Happy Almost Thanksgiving!
If you are in frantic, freak-out mode, please know that’s how I feel every night when I have to cook dinner! And, yet somehow we all eat.
Below is my most recent post in The Florida Times-Union. It’s all about sturdy gratitude – the kind that’s imperfect and the kind we tend to need most because life can often be more freak out than fine china.
Enjoy this holiday and the many blessings in your life. And, know that I count you among mine. ~ Love, Lara
On Thanksgiving, it’s easy to wonder why the picture of your holiday sometimes looks like a dysfunctional diorama instead of a page out of the Pottery Barn catalog. The mute, lifeless images of a burning hearth, spice-scented candles, tables set with garlands of leaves, vases of burnt-colored flowers, and origami-shaped napkins folded into gold leaf-embossed rings set an impossible standard.
Sometimes I wonder if they look so perfect because there aren’t actually people in those images.
As the annual host of my family’s Thanksgiving, I send a group text the Sunday night before the big holiday and ask everyone what they are bringing. We push two picnic tables together in the backyard and set up another folding table with mismatched chairs. Because I’m fancy and I read my mom’s discarded issues of Southern Living magazine, I cover the tables with tablecloths and do my best to make some kind of centerpiece out of what I can find in the yard or lanterns that I keep in the garage. I buy paper plates with harvest designs along with complementing cutesy paper napkins and I congratulate myself on my hosting skills.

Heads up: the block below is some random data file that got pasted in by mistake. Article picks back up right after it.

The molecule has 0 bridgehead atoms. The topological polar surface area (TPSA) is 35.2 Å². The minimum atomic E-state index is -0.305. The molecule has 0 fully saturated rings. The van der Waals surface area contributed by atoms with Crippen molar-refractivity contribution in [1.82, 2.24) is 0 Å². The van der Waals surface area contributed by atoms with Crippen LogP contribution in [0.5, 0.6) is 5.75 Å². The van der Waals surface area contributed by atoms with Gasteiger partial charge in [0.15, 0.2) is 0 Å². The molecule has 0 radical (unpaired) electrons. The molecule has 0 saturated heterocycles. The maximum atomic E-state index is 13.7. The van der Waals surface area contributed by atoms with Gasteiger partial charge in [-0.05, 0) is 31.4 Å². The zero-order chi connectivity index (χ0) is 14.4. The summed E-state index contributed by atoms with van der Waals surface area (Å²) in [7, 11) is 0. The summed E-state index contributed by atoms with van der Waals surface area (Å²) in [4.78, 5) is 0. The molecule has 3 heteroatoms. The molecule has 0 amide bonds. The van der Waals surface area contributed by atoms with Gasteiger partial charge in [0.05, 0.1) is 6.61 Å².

And, I’m grateful.
It’s not that I can’t appreciate all of the fineries. It’s just that one of the things I’m most grateful for is that I’ve learned to accept imperfection and even see the strength in it. The way it shines despite being more Goodwill than good china.
It’s easy to think of gratitude as only the best things in life — the pretty pictures and perfect settings. The prestigious titles, gifted children, and magazine-perfect houses – any of the colorful accolades or achievements that we can fan like prize turkeys are easily recognized as blessings. But genuine abiding gratitude, the kind that sustains us through loss, disappointment, and failure isn’t showy so much as it is sturdy. It’s the kind of gratitude we cultivate by noticing the way big things appear small like the simplicity of a goodnight kiss or how the hungry feel after a hot meal no matter how mediocre it tastes. It’s the gratitude the grieving feels to have loved so deeply; the appreciation the lonely have for the person who for a moment made them feel seen, or the relief a young person experiences when they feel accepted.